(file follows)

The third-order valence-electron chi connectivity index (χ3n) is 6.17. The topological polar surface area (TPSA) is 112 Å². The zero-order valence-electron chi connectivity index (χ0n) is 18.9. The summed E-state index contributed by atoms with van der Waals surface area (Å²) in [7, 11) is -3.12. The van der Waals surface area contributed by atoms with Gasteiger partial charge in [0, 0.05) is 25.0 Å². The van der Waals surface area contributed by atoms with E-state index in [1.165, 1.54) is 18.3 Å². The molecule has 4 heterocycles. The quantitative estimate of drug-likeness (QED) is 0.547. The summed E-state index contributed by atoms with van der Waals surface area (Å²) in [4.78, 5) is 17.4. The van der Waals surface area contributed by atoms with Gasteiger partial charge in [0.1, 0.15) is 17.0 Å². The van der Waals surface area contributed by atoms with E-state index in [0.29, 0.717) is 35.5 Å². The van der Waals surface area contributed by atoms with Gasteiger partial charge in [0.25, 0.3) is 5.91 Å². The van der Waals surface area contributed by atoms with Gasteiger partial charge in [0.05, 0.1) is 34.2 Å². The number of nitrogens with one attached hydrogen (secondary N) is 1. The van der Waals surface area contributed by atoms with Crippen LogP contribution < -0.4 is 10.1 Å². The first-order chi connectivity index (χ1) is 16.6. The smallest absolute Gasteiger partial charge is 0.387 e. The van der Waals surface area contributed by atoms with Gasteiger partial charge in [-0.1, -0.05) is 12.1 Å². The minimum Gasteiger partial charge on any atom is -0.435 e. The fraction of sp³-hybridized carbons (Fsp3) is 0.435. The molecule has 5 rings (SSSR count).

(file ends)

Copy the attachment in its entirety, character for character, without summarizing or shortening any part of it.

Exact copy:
The third-order valence-electron chi connectivity index (χ3n) is 6.17. The topological polar surface area (TPSA) is 112 Å². The zero-order valence-electron chi connectivity index (χ0n) is 18.9. The summed E-state index contributed by atoms with van der Waals surface area (Å²) in [7, 11) is -3.12. The van der Waals surface area contributed by atoms with Gasteiger partial charge in [0, 0.05) is 25.0 Å². The van der Waals surface area contributed by atoms with E-state index in [1.165, 1.54) is 18.3 Å². The molecule has 4 heterocycles. The quantitative estimate of drug-likeness (QED) is 0.547. The summed E-state index contributed by atoms with van der Waals surface area (Å²) in [4.78, 5) is 17.4. The van der Waals surface area contributed by atoms with Gasteiger partial charge in [0.1, 0.15) is 17.0 Å². The van der Waals surface area contributed by atoms with E-state index in [0.29, 0.717) is 35.5 Å². The van der Waals surface area contributed by atoms with Gasteiger partial charge in [0.25, 0.3) is 5.91 Å². The van der Waals surface area contributed by atoms with Gasteiger partial charge in [0.05, 0.1) is 34.2 Å². The number of nitrogens with one attached hydrogen (secondary N) is 1. The van der Waals surface area contributed by atoms with Crippen LogP contribution < -0.4 is 10.1 Å². The first-order chi connectivity index (χ1) is 16.6. The smallest absolute Gasteiger partial charge is 0.387 e. The van der Waals surface area contributed by atoms with Gasteiger partial charge in [-0.1, -0.05) is 12.1 Å². The minimum Gasteiger partial charge on any atom is -0.435 e. The fraction of sp³-hybridized carbons (Fsp3) is 0.435. The molecule has 5 rings (SSSR count).